Being on fire with faith means lighting the flame in others

COLUMBIA—The future of the Church depends on people willing to learn their faith and share it with others, speakers told participants at the recent On Fire with Faith conference.

Author and columnist Father Ronald Rolheiser of the Missionary Oblates of Mary Immaculate was the opening speaker at the Sept. 20-21 event held at Our Lady of the Hills Church in Columbia. He said the Eucharist is the Church’s greatest act of fidelity to God.

“There is no one theology of the Eucharist, because the Eucharist is like a finely cut diamond in the sunlight showing many dimensions,” Father Rolheiser said. “It is God’s physical embrace, a meal, a sacrifice and a prayer for the world. Things happen in the Eucharist that go beyond words. Christ physically touches you.”

Father Rolheiser described the sacrament as not a personal, self-centered experience, but a way for the celebrant and the faithful to actively take a role in Christ’s message of salvation for the world.

“Through the Eucharist, Christ’s resurrection, death and Pentecost somehow happens again and we’re part of it,” he said. “We’re praying with the Church, through Christ, for the world. The Church doesn’t exist for the Church, but it exists as an instrument to try to save the world. The Eucharist always calls us back because it is the one great act that saves us.”

Father Teofilo Trujillo, vicar of Hispanic ministry, was the keynoter on Sept. 21. He said true Catholic spirituality demands that newcomers, such as Hispanics, are welcomed into communities in order to build a stronger church for Christ.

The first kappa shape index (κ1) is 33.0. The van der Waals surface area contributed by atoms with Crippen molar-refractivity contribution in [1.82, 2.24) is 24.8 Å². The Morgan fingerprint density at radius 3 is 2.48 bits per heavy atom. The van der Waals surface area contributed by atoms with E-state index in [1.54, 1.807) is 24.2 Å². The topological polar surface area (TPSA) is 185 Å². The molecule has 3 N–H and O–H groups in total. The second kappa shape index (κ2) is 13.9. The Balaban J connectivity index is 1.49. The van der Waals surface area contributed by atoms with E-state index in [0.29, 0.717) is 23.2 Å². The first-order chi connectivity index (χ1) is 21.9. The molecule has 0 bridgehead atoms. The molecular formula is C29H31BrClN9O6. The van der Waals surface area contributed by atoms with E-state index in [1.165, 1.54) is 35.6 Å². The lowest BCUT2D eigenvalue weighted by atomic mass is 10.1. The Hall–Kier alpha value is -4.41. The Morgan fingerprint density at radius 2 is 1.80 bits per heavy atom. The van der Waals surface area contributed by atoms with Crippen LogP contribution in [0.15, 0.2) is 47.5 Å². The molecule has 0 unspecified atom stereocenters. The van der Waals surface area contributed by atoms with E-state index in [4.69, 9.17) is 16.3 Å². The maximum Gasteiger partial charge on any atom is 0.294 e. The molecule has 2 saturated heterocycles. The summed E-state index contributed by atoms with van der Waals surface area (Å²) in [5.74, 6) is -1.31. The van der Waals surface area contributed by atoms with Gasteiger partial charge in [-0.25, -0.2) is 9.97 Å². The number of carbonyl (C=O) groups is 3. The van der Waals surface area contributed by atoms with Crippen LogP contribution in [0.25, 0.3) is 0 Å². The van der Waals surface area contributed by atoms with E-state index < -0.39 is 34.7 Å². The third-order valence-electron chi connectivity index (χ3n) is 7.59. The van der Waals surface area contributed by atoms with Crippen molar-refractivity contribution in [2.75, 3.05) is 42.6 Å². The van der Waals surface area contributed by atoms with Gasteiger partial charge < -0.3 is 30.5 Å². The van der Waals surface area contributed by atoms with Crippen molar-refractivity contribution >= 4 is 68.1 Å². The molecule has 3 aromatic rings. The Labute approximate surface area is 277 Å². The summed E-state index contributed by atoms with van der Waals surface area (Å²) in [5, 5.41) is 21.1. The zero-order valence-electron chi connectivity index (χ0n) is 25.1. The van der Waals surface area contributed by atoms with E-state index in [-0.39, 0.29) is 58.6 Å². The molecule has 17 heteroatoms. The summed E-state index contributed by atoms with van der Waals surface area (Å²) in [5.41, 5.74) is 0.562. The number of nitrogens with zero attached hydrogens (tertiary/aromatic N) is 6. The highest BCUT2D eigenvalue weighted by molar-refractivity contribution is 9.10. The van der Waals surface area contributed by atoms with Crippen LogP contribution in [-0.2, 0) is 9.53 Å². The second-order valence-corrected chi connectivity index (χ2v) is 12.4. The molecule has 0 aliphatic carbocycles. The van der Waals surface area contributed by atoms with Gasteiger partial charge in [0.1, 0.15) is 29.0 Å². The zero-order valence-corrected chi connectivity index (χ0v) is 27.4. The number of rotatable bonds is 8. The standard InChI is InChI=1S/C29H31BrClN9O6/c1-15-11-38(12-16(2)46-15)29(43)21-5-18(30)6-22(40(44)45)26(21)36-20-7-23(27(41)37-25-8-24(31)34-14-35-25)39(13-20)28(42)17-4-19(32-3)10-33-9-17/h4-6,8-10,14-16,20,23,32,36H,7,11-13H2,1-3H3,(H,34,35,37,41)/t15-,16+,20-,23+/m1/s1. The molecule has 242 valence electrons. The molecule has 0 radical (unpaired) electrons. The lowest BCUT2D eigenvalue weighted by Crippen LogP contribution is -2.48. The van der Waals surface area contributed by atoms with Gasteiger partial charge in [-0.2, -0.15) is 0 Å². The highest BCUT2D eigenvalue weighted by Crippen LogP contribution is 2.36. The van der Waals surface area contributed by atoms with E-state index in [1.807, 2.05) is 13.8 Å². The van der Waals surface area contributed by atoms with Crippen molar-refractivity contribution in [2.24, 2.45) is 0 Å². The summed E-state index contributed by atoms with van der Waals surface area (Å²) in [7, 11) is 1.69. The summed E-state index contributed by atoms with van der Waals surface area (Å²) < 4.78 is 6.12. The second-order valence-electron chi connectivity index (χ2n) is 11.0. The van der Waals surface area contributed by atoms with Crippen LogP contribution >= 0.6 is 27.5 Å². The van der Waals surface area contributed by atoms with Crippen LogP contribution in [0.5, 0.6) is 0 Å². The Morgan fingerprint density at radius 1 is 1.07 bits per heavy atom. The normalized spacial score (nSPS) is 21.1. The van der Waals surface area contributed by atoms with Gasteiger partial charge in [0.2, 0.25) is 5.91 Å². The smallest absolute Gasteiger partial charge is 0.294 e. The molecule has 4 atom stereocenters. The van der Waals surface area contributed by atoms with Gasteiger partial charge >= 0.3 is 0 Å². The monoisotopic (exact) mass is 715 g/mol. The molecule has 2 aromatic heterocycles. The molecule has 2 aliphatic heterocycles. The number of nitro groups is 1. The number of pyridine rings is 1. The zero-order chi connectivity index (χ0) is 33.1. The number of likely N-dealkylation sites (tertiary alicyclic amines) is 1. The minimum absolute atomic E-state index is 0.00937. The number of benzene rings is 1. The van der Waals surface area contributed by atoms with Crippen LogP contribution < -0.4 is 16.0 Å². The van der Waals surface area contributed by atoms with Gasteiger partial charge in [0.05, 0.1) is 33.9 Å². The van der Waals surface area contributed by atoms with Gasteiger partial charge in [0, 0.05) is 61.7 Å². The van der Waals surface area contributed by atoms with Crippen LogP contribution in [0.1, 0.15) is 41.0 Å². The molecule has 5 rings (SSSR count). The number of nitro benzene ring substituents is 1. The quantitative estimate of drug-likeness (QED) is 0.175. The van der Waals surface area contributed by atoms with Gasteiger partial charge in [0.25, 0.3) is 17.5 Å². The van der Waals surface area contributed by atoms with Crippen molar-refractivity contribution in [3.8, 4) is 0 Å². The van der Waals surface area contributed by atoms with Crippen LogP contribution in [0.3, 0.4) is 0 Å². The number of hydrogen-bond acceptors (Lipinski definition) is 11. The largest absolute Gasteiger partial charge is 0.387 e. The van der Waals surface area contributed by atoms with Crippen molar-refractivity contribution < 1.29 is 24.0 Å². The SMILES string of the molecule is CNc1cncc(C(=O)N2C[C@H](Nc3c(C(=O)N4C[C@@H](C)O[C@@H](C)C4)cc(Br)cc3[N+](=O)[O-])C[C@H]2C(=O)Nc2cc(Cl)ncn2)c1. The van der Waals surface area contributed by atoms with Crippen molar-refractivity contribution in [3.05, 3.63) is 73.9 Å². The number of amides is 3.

“Our response to God is revealed moment by moment in our lives,” he said. “We need to ask how do I respond to God by welcoming people different than I am? … If God’s spirit lives in me, then it also lives in others. I cannot have a healthy relationship with God if I ignore those around me.”

Workshops featured discussions on Hispanic ministry, the Catechism, effective discipleship, using prayer to deal with chronic illness and other crises, and the challenges and joys of marriage.

Father Rolheiser presented a workshop on holy longing, the daily battle Christians experience as they search for God in their lives. He said there are two dangers in spiritual life: petrification through bitterness and becoming stuck in our ways, and dissipation, which comes from lack of focus on God and forgetting the central truths of the Gospel.

“Your soul needs to both keep you on fire and keep you glued together,” he said. “You can run the risk of cutting yourself too much slack or too little. … Ask God for help, seek spiritual direction. Knowing how to surrender and give in to God is the greatest thing you can do.”

Sister Mary Alice Piil, a Sister of St. Joseph, and director of the Office of Faith Formation in the Diocese of Rockville Centre, focused on how to make the Liturgy of the Word come alive for children. She said Scripture brings people closer to Christ, and it is vital for lectors to present the readings in an effective way and for the faithful to learn how to listen.

“The Word of God needs to take root in the listener, and each individual needs to hear the Word in such a way that their lives are transformed,”
she said.

Author and speaker Chris Stefanick said we are waging a battle against relativism, which maintains that all truths are equally valid.

Stefanick, whose main ministry is geared toward youth and young adults, said relativism is one of the greatest dangers that the Church faces. Too many young people, he said, are influenced by a cultural value system that denies both moral absolutes and the real truth of the Gospel message.

“Relativism doesn’t work with who you are, it doesn’t work in real life because values have a place in society, and there are evil and wrong actions,” he said. “Not having belief in real truth kills faith.”

Nearly 300 people from the Southeast attended the conference, which is sponsored by the Diocese of Charleston’s Office of Catechesis and Christian Initiation.

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